Based on this Appeals Court order, the 5B04 200-Footers property owners, the majority of whom are seniors, along with the indomitable, unyielding, Mrs. Barbara Kahlow, who supported them for more than three years as a volunteer, have been publicly vindicated in their staggering fight to protect their property, their quality of life, and the character of their neighborhood against an infrastructure Goliath.

Kudos to the 200-Footer residents and Mrs. Barbara Kahlow for this phenomenal victory! May we all clip a page out of this precedent achievement of average citizens to never give up, irrespective of what appears insurmountable odds. Continue your fight citizens!


Shift to a Renting Economy?
Marcia Rucker,

Would a shift from a homeowning economy to a renting economy be good or bad? Whether you plan to rent or plan to buy, you can only do that if housing to rent or to buy is available — and at a price you can afford. And whether you rent or you own, you pay, directly or indirectly, for utilities and maintenance. My sense is that we can’t have a rational discussion of the rent/buy question until we know what kind of housing we allow builders to develop or redevelop. We can only talk about renting versus buying when we have answers to some questions. Who are we building for? The affluent, the average family, low-income family? Will all new housing be built for maximum energy efficiency and lowest utility bills? Will all new housing be built to maximum standards of durability and lowest maintenance costs?

Another question needs to be answered, of course. Who is “we?” And do we plan to demand that our elected officials do what “we,” the folks of every segment of the people they are supposed to represent, need them to do for our well-being as individuals and members of the entire community?


Streetcars and Gun Rights
Richard Rothblum,

I have to comment about streetcars and gun rights (themail, August 14). First, why are people surprised that the streetcar right-of-way on H Street is often blocked? Second, in calculating the economic effect of streetcars, did they include the cost of tearing up the track and restoring the street? That is the fate of virtually every streetcar system in the world.

Re Gun Rights, Democratic Rights, and Second Amendment Interpretation: Both Jack McKay and Andrea Rosen confuse democratic rights (the right to be governed by laws passed by simple majority) and the human rights guaranteed to us by the Constitution regardless of majority will. It may be true that the citizens of the District of Columbia “should” have the right to pass whatever laws we (a majority) please. Fortunately for all of us, those who disagree are still guaranteed our fundamental rights by the Constitution, and in particular, the Bill of Rights. All ten of the amendments that constitute the Bill of Rights are individual rights, with possibly the exception of the footnote at the end of the Tenth.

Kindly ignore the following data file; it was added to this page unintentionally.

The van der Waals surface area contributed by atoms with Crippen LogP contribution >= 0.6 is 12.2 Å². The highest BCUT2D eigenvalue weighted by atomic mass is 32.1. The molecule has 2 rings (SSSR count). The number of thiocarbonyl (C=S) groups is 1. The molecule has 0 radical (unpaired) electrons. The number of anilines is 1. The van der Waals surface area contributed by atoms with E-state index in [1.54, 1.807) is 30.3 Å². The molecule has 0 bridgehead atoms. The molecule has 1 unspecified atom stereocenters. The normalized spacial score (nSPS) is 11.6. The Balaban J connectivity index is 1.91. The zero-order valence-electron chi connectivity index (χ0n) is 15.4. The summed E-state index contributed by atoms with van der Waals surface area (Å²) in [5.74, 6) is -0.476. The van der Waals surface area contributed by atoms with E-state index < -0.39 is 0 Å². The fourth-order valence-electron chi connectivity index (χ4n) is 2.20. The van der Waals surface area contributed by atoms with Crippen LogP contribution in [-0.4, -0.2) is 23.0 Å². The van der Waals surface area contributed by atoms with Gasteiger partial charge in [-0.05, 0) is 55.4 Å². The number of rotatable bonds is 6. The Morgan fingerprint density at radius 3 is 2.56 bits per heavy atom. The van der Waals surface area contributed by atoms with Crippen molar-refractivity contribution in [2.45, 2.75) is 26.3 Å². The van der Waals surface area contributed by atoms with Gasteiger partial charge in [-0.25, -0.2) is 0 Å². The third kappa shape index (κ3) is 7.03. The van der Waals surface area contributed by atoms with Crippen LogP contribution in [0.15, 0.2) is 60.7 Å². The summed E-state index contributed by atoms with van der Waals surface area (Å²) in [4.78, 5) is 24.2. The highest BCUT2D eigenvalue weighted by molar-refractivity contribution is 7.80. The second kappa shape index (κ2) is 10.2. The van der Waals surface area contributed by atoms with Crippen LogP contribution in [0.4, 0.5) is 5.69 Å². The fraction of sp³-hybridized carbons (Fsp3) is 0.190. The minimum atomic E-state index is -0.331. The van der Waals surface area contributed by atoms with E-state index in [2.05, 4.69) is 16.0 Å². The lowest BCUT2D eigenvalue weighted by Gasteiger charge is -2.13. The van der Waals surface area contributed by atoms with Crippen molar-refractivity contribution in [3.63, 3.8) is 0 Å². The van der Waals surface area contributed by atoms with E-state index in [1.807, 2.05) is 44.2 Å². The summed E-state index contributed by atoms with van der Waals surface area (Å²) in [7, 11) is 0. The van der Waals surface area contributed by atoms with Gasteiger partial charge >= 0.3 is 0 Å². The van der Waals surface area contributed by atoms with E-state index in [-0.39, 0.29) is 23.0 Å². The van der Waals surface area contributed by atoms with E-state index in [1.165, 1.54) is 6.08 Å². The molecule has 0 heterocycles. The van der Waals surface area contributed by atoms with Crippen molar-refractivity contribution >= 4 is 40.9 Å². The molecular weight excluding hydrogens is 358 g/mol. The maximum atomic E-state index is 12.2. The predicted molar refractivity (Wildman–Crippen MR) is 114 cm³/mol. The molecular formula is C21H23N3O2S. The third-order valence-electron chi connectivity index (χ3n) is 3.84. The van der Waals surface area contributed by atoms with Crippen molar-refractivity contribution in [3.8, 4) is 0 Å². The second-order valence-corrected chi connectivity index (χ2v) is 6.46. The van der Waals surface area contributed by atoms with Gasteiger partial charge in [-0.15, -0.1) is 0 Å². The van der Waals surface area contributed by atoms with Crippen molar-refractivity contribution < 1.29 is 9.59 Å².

The problem with the wording of the right to bear arms is that it was composed in the context in which the states were considered to be at risk of subjugation to a totalitarian central government. To ensure that states would have the wherewithal (arms) to resist an overweening federal government, it made sense to ensure that individual citizens would have the right to keep and bear arms, the unstated potential enemy being the federal government, to be resisted by state militias. Then, after the Civil War, when the 14th Amendment was passed, citizens were given the same rights against their state governments as they had against the Federal Government. This event is what makes the wording of the Second Amendment a bit awkward. The Fourteenth Amendment expanded the rationale for the original individual rights to include state governments in the same category of potential adversary as the Federal government.

Citizens were originally given the right to bear arms at least partly and ostensibly so that state militias would be able to resist the central government. Then the Fourteenth Amendment deemed citizens rights to be protected from the states as well as from the Federal government. This made sense in the context of a reaction to the Civil War, in which states denied fundamental rights guaranteed by the Constitution to some of their citizens using a perfectly “democratic” process.


InTowner September Issue
P.L. Wolff,

The September issue content can be viewed at, including the issue PDF in which will be found the primary news stories and museum exhibition reviews, plus all photos and other images. Not included in the PDF but linked directly from the home page is Stephen A. Hansen’s “What Once Was” feature — this month, “The Fosters: Three Generations of Secretaries of State.”

This month’s lead stories include the following: 1) “Growing Push to Increase Development in Lanier Heights Roils Neighborhood”; 2) “Corcoran’s Takeover by National Gallery and GWU Now Complete; DC Judge’s Ruling in Favor Analyzed”; 3) “Adams Morgan Residents Participating in Initiative to Plan for the Future.” The Community News page at calls attention to Attorney General candidates forums, concerts, and various neighborhood-focused events; it is updated during the course of the current publication period. As for the museum reviews found on PDF pages 7 and 9, these highlight exhibitions at The Corcoran and the National Gallery’

The title of our editorial, “Push to Bring Olympics to DC Pure Folly,” speaks for itself. Your thoughts will be most welcome and can be sent by clicking the comment link at the bottom of the web page or by E-mail to The next issue PDF will publish early in the morning of October 10th (the second Friday of the month, as usual). For more information, either send an E-mail to or call 234-1717.



Ward 2 Solar Co-op Launching; Solar for DC, October 7
Susana Baranano,

Want to go solar? Want to connect with neighbors and people in your community who are also interested in solar? Want to start a Ward 2 Solar Co-op? Come listen to Anya Schoolman, Executive Director of DC SUN (DC Solar United Neighborhoods), a network of fifteen neighborhood co-ops that are working to make solar energy accessible and affordable for all DC residents. She started the first solar co-op, Mt. Pleasant Solar Co-op, in 2007 with her son and in less than a decade, she has helped create fifteen DC neighborhood coops and assisted more than three hundred DC residents go solar. Anya Schoolman has received several awards since 2009, and is known as one of the top ten amazing activists in the Name of Solar. Her latest award was in the White House Champions of Change for Solar Deployment, which she received in April 2014.

At the Woman’s National Democratic Club, 1526 New Hampshire Avenue, NW, October 7, 6:00-8:30 p.m. $20 members; $25 nonmembers, with one complimentary drink. Reserve by telephone at 232-7363, ext. 3003. or online at